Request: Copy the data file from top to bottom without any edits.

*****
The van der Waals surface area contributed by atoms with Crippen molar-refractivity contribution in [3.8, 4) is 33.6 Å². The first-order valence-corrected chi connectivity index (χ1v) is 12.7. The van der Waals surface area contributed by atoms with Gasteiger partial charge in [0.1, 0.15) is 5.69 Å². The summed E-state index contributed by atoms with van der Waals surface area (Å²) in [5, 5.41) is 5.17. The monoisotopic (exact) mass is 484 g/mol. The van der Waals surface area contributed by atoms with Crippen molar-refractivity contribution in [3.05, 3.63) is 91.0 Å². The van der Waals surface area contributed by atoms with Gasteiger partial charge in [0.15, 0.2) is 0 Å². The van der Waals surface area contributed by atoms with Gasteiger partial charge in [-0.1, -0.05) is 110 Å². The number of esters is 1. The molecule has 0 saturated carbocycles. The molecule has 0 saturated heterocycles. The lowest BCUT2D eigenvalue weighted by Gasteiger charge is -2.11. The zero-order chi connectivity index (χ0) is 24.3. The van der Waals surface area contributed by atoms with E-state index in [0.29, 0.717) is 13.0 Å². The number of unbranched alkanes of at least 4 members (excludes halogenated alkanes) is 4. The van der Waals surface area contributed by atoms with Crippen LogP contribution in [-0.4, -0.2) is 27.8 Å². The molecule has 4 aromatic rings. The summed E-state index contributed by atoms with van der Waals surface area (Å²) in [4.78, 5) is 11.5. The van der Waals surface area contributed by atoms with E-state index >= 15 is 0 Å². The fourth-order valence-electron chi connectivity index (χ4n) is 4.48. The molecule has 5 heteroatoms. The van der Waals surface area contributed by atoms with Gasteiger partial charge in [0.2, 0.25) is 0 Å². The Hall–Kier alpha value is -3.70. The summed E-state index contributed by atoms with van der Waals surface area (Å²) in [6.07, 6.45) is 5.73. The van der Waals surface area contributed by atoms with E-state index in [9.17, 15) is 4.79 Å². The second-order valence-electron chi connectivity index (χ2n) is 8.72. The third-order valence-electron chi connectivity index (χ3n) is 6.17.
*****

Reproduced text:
The van der Waals surface area contributed by atoms with Crippen molar-refractivity contribution in [3.8, 4) is 33.6 Å². The first-order valence-corrected chi connectivity index (χ1v) is 12.7. The van der Waals surface area contributed by atoms with Gasteiger partial charge in [0.1, 0.15) is 5.69 Å². The summed E-state index contributed by atoms with van der Waals surface area (Å²) in [5, 5.41) is 5.17. The monoisotopic (exact) mass is 484 g/mol. The van der Waals surface area contributed by atoms with Crippen molar-refractivity contribution in [3.05, 3.63) is 91.0 Å². The van der Waals surface area contributed by atoms with Gasteiger partial charge in [0.15, 0.2) is 0 Å². The van der Waals surface area contributed by atoms with Gasteiger partial charge in [-0.1, -0.05) is 110 Å². The number of esters is 1. The molecule has 0 saturated carbocycles. The molecule has 0 saturated heterocycles. The lowest BCUT2D eigenvalue weighted by Gasteiger charge is -2.11. The zero-order chi connectivity index (χ0) is 24.3. The van der Waals surface area contributed by atoms with E-state index in [0.29, 0.717) is 13.0 Å². The number of unbranched alkanes of at least 4 members (excludes halogenated alkanes) is 4. The van der Waals surface area contributed by atoms with Crippen LogP contribution in [-0.4, -0.2) is 27.8 Å². The molecule has 4 aromatic rings. The summed E-state index contributed by atoms with van der Waals surface area (Å²) in [4.78, 5) is 11.5. The van der Waals surface area contributed by atoms with E-state index >= 15 is 0 Å². The fourth-order valence-electron chi connectivity index (χ4n) is 4.48. The molecule has 5 heteroatoms. The van der Waals surface area contributed by atoms with Gasteiger partial charge in [0.2, 0.25) is 0 Å². The Hall–Kier alpha value is -3.70. The summed E-state index contributed by atoms with van der Waals surface area (Å²) in [6.07, 6.45) is 5.73. The van der Waals surface area contributed by atoms with E-state index in [9.17, 15) is 4.79 Å². The second-order valence-electron chi connectivity index (χ2n) is 8.72. The third-order valence-electron chi connectivity index (χ3n) is 6.17.